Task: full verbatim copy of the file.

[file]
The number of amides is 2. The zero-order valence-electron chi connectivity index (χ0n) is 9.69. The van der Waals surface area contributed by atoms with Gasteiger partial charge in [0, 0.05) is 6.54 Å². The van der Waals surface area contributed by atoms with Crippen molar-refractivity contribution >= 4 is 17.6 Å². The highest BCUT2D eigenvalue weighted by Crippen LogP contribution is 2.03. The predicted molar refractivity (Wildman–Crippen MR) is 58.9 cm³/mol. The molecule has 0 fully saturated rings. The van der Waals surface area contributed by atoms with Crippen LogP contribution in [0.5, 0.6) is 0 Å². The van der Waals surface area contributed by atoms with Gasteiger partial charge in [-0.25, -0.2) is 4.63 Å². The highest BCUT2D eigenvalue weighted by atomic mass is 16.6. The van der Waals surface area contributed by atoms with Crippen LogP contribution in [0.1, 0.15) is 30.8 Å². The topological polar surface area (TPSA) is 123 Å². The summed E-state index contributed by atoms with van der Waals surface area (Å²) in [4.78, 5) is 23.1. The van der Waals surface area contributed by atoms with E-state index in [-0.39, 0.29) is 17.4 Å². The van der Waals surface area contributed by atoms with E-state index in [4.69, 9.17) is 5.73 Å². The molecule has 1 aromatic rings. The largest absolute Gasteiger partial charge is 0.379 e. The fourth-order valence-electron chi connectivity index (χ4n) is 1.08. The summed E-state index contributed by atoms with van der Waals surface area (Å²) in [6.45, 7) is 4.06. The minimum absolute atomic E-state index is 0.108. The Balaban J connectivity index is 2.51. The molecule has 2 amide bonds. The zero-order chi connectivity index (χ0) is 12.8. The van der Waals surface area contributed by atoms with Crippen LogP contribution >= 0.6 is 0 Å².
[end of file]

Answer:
The number of amides is 2. The zero-order valence-electron chi connectivity index (χ0n) is 9.69. The van der Waals surface area contributed by atoms with Gasteiger partial charge in [0, 0.05) is 6.54 Å². The van der Waals surface area contributed by atoms with Crippen molar-refractivity contribution >= 4 is 17.6 Å². The highest BCUT2D eigenvalue weighted by Crippen LogP contribution is 2.03. The predicted molar refractivity (Wildman–Crippen MR) is 58.9 cm³/mol. The molecule has 0 fully saturated rings. The van der Waals surface area contributed by atoms with Crippen LogP contribution in [0.5, 0.6) is 0 Å². The van der Waals surface area contributed by atoms with Gasteiger partial charge in [-0.25, -0.2) is 4.63 Å². The highest BCUT2D eigenvalue weighted by atomic mass is 16.6. The van der Waals surface area contributed by atoms with Crippen LogP contribution in [0.1, 0.15) is 30.8 Å². The topological polar surface area (TPSA) is 123 Å². The summed E-state index contributed by atoms with van der Waals surface area (Å²) in [4.78, 5) is 23.1. The van der Waals surface area contributed by atoms with E-state index in [-0.39, 0.29) is 17.4 Å². The van der Waals surface area contributed by atoms with E-state index in [4.69, 9.17) is 5.73 Å². The molecule has 1 aromatic rings. The largest absolute Gasteiger partial charge is 0.379 e. The fourth-order valence-electron chi connectivity index (χ4n) is 1.08. The summed E-state index contributed by atoms with van der Waals surface area (Å²) in [6.45, 7) is 4.06. The minimum absolute atomic E-state index is 0.108. The Balaban J connectivity index is 2.51. The molecule has 2 amide bonds. The zero-order chi connectivity index (χ0) is 12.8. The van der Waals surface area contributed by atoms with Crippen LogP contribution >= 0.6 is 0 Å².